49ers vs. Giants: 5 keys to winning home opener in Year 10 at Levi’s Stadium

The 49ers (2-0) need to protect Brock Purdy from blitzes and pin down his New York Giants counterpart Daniel Jones in tonight’s home opener

SANTA CLARA, Calif. – The new grass is in place, the 49ers are off to a 2-0 start, and their 10th season at Levi’s Stadium begins in prime time.

“Whoooo has it better than us?”

Sorry, but that was then-coach Jim Harbaugh’s rallying cry when the 49ers relocated from Candlestick Park to their $1.2 billion mansion atop a Great America parking lot a decade ago.

Today’s game between the 49ers and the New York Giants kicks off at 5:15 p.m. (Prime Video; KTVU Ch. 2).

Do you know how many times the 49ers faithful have come to this game on a Thursday night? Once, for a rout of the then-Oakland Raiders in 2018. Two years later, when COVID guidelines prohibited fans from attending games, the 49ers defeated the Green Bay Packers.

Do you remember the first Thursday night game at Levi’s Stadium? Thanksgiving night, 2014, a 17-3 loss to the Seattle Seahawks, followed by a Tweet from CEO Jed York apologizing for how “this performance wasn’t acceptable.”

This season is going much better, and this game kicks off a three-game homestand. Here’s how the 49ers can triumph:


Remember when Brock Purdy took over for an injured Jimmy Garoppolo and was unfazed by the Miami Dolphins’ blitz-heavy baptism? More pressure is coming from the Giants, who blitzed 44.7 percent of the time under defensive coordinator Wink Martindale last season.

“They’re combative. “They blitz hard,” Christian McCaffrey, the running back, said. “They’re always putting some sort of pressure on.”

As an every-down back, McCaffrey must help protect Brock Purdy from an incoming linebacker or defensive back. Communication is only one aspect of blitz pickups. Bobby Turner, the running back coach, drilled a great description of what happens next.

“Bobby says it best: it’s a 7-second fight, whether it’s a quick (pass) or not,” McCaffrey explained. “There’s a lot of technique involved, but there’s also a lot of attitude and intent.” You must stay on your man for 7 seconds. It doesn’t always work, but that’s the mindset I have.”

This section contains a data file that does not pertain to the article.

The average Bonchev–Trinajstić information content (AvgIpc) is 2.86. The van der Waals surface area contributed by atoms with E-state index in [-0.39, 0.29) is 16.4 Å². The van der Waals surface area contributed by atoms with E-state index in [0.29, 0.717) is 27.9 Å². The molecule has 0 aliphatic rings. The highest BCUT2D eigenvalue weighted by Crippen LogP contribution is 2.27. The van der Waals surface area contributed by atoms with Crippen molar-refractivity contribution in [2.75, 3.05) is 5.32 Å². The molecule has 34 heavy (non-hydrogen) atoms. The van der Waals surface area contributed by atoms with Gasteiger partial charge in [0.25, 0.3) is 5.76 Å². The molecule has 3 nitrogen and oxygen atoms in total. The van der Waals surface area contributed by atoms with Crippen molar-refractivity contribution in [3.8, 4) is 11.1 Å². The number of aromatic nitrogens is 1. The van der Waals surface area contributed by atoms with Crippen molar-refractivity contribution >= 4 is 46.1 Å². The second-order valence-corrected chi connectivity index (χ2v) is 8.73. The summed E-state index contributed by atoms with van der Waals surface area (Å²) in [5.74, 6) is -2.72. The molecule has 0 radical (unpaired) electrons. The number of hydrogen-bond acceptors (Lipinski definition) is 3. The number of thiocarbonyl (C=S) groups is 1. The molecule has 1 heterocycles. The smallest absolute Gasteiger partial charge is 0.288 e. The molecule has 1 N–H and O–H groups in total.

In order to earn a score, a bull rider must last eight seconds on a bull. Purdy, by the way, is throwing passes in 2.66 seconds, which is faster than his 2.84-second average last season.


McCaffrey has an NFL-high 268 rushing yards this season, and he’d like to end it with not only his first rushing title, but the 49ers’ first since Joe “The Jet” Perry ran for 1,049 yards over 12 games (87.4 yards per game) in 1954.

“Absolutely. We can set up so much in this offense if we can run the ball well, and we have the guys to do it,” McCaffrey said.

His body “feels really good” despite playing all 57 snaps on Los Angeles’ synthetic grass on Sunday. Yes, a running back playing 100 percent of the reps is unusual, especially when backed up by a healthy Elijah Mitchell and Jordan Mason. McCaffrey, on the other hand, explained that the “flow” of Sunday’s game gave him plenty of time to rest between series. None of the 49ers’ final nine possessions lasted more than four minutes. The Rams offense dominated the time of possession battle, winning 33:11 to 26:49.

“There will be times when Mitchell gets four or five carries in a row on multiple drives because he’s performing well and I’ll be out.” “It’s situational,” McCaffrey explained. “I don’t believe there was ever a plan for one of us to get all the carries or not. That’s just how games go sometimes.”


Daniel Jones had an unprecedented second-half output in Sunday’s 21-point win over Arizona. He became the first quarterback in NFL history to pass for 250 yards (259), run for 50 yards (58), throw multiple touchdown passes (two), run for a touchdown, and not turn the ball over.

That running aspect is the most intimidating for the 49ers, who have historically struggled against running quarterbacks due to their aggressive pass rusher mentality. Jones’ rushing ability is even more important for the Giants following the ankle injury to Saquon Barkley on Sunday.